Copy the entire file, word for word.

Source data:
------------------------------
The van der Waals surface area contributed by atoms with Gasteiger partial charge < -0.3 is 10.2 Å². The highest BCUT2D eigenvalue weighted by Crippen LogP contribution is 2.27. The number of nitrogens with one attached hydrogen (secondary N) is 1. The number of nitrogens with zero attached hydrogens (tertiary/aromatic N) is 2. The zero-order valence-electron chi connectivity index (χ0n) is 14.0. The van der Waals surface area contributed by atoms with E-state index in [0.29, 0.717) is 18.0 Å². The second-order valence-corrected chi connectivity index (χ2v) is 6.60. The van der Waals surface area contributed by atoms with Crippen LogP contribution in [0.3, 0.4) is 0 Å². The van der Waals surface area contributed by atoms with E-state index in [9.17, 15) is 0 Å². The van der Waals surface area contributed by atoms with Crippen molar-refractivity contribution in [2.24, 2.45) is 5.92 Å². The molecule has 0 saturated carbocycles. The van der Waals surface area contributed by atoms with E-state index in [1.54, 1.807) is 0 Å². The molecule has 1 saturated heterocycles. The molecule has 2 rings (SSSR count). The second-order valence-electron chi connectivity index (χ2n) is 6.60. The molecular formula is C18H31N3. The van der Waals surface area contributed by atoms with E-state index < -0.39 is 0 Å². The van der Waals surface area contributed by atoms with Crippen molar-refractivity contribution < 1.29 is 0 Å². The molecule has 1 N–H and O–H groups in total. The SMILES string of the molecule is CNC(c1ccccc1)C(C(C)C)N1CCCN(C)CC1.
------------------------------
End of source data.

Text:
The van der Waals surface area contributed by atoms with Gasteiger partial charge < -0.3 is 10.2 Å². The highest BCUT2D eigenvalue weighted by Crippen LogP contribution is 2.27. The number of nitrogens with one attached hydrogen (secondary N) is 1. The number of nitrogens with zero attached hydrogens (tertiary/aromatic N) is 2. The zero-order valence-electron chi connectivity index (χ0n) is 14.0. The van der Waals surface area contributed by atoms with E-state index in [0.29, 0.717) is 18.0 Å². The second-order valence-corrected chi connectivity index (χ2v) is 6.60. The van der Waals surface area contributed by atoms with Crippen LogP contribution in [0.3, 0.4) is 0 Å². The van der Waals surface area contributed by atoms with E-state index in [9.17, 15) is 0 Å². The van der Waals surface area contributed by atoms with Crippen molar-refractivity contribution in [2.24, 2.45) is 5.92 Å². The molecule has 0 saturated carbocycles. The van der Waals surface area contributed by atoms with E-state index in [1.54, 1.807) is 0 Å². The molecule has 1 saturated heterocycles. The molecule has 2 rings (SSSR count). The second-order valence-electron chi connectivity index (χ2n) is 6.60. The molecular formula is C18H31N3. The van der Waals surface area contributed by atoms with E-state index < -0.39 is 0 Å². The van der Waals surface area contributed by atoms with Crippen molar-refractivity contribution < 1.29 is 0 Å². The molecule has 1 N–H and O–H groups in total. The SMILES string of the molecule is CNC(c1ccccc1)C(C(C)C)N1CCCN(C)CC1.